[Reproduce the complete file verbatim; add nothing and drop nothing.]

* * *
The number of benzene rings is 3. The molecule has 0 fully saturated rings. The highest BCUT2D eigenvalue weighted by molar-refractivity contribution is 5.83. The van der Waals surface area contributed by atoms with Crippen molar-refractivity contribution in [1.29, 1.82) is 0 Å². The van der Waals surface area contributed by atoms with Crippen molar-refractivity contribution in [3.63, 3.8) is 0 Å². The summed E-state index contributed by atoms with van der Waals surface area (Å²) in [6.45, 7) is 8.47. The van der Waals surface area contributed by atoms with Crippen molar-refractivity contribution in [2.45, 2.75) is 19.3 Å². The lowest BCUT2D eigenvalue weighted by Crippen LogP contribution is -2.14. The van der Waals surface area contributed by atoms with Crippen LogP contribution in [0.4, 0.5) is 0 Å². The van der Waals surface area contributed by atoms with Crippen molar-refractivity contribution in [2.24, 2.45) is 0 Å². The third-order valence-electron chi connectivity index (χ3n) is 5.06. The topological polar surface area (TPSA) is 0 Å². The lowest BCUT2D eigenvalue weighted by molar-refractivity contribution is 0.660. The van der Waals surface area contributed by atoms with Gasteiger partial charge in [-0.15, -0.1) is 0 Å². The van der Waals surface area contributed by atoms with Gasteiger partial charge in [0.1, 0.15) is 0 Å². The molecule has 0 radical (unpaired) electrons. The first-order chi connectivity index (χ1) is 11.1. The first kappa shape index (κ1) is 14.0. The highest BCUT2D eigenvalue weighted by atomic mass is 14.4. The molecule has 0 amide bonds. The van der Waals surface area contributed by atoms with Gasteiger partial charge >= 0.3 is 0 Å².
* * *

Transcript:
The number of benzene rings is 3. The molecule has 0 fully saturated rings. The highest BCUT2D eigenvalue weighted by molar-refractivity contribution is 5.83. The van der Waals surface area contributed by atoms with Crippen molar-refractivity contribution in [1.29, 1.82) is 0 Å². The van der Waals surface area contributed by atoms with Crippen molar-refractivity contribution in [3.63, 3.8) is 0 Å². The summed E-state index contributed by atoms with van der Waals surface area (Å²) in [6.45, 7) is 8.47. The van der Waals surface area contributed by atoms with Crippen molar-refractivity contribution in [2.45, 2.75) is 19.3 Å². The lowest BCUT2D eigenvalue weighted by Crippen LogP contribution is -2.14. The van der Waals surface area contributed by atoms with Crippen LogP contribution in [0.4, 0.5) is 0 Å². The van der Waals surface area contributed by atoms with Crippen molar-refractivity contribution in [2.24, 2.45) is 0 Å². The third-order valence-electron chi connectivity index (χ3n) is 5.06. The topological polar surface area (TPSA) is 0 Å². The lowest BCUT2D eigenvalue weighted by molar-refractivity contribution is 0.660. The van der Waals surface area contributed by atoms with Gasteiger partial charge in [-0.15, -0.1) is 0 Å². The van der Waals surface area contributed by atoms with Gasteiger partial charge in [0.1, 0.15) is 0 Å². The molecule has 0 radical (unpaired) electrons. The first-order chi connectivity index (χ1) is 11.1. The first kappa shape index (κ1) is 14.0. The highest BCUT2D eigenvalue weighted by atomic mass is 14.4. The molecule has 0 amide bonds. The van der Waals surface area contributed by atoms with Gasteiger partial charge >= 0.3 is 0 Å².